In New York City, where trends are as common as potholes, it’s no surprise that the climbing frenzy has hit hard. In the past two years, five gyms have opened in the city and more are on the horizon. These multimillion-dollar facilities showcase the best new-age climbing has to offer: colorful walls, yoga rooms, espresso bars, and, probably, coworking spaces. However, not everyone loves the direction climbing is going. Some purists believe the indoor playsets stray too far from the sport’s outdoor roots.
“Climbing gyms started to become kind of an ends to a means, where people weren’t going to the gym to train for outdoors,” says Clifford Simanski, founder and operator of GP81, a bouldering gym in Greenpoint, Brooklyn. “They were only going to a climbing gym to climb in a climbing gym. And that was all they wanted.” When the bouldering pads in New York got busier, it became impossible to have what Simanski calls a “proper session,” which he defines as trying hard and getting pumped on climbs you enjoy while surrounded by a crew of friends that get you psyched. So, with his buddies Dan Yagmin and Mike Cesari, Simanski decided to open the gym he and his friends wanted. GP81 strays from other similar facilities in the city by focusing on steep angles and bad holds, the kinds of climbs that get you strong for the outdoors.
GP81, which opened in December 2017, is not a gym for the mass market. Above all, its co-owners want to please their members. To do so, they’ve made a few quasi-controversial rules: absolutely no birthday parties, intro classes, or climbers under 13 are allowed.
These rules, which are often in direct conflict with the bottom line, are important to Simanski. “We also have limits in place for how many memberships we’ll sell,” he says. “It’s important to us to maintain that proper session, so, if necessary, we intend to cap our business to prevent overcrowding. We won’t sell more memberships than our facility can support.”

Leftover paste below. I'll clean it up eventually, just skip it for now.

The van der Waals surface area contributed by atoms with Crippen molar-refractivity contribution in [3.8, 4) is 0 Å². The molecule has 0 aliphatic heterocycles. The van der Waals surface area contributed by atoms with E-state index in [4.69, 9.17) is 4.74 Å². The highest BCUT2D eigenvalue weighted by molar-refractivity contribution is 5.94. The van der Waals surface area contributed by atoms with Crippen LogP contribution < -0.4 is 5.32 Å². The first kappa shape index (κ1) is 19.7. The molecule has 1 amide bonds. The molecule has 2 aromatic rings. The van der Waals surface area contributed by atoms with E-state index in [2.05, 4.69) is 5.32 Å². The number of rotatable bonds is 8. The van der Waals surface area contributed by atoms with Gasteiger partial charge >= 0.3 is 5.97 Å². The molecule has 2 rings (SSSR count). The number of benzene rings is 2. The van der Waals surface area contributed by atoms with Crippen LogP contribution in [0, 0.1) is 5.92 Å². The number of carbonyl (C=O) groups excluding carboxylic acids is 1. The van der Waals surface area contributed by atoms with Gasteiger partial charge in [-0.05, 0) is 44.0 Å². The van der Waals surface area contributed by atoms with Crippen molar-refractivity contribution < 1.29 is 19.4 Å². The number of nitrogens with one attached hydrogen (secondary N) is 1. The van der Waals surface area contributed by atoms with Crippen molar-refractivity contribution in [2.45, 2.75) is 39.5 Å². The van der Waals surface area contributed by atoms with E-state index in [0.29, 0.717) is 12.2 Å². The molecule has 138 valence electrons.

Simanski modeled his dream gym after famous ones of old, like the School Room in Sheffield, England, and El Dojo, in Northampton, Massachusetts, gyms barely bigger than a storage unit. Simanski wanted to create a place with the same spirit. “We wanted to make a space that was really focused on trying to put climbers first and not necessarily the profitability of the gym,” he says. Despite that, GP81 is wildly popular and successful with the climbing community of New York. So much so that it recently went through expansion renovations.
Marc Balilo, 27, one of the route setters at GP81, says he found a supportive community in the gym while still being able to push his limits as a climber. And he likes the facility’s harsh restrictions when it comes to kids. “GP itself has very limited space,” Balilo says of the gym, which has 7,000 square feet of climbing. “But it gives me that nostalgic feeling of when I started climbing ten years ago. It reminds me of the best climbing years of my life.”
Simanski started climbing in 2005 while still in college. After graduating, he moved to New York in 2007 looking for a PR job, but climbing had already taken over his life. “I realized I didn’t want a single one of the jobs I was interviewing for,” he says. Instead he started working at what was, at the time, one of the few rock-climbing gyms in the city, Manhattan Plaza Health Club. After picking up a few tricks of the trade, he bought a truck and dirtbagged his way across the country for two years. He spent a year in Yosemite, putting all his focus into climbing. “I certainly learned a lot from the journey, and it was undoubtedly one of the best experiences of my life,” he says. “I realized how little I actually need to be happy and how much I value all of my relationships.”
Simanski’s drive to open his gym was centered around pursuing the purity in his friendships. “At the end of the day, I just wanted to go climb wherever my friends were climbing,” he says. “The goal for me became to create a space that I thought my friends would want to climb at.”
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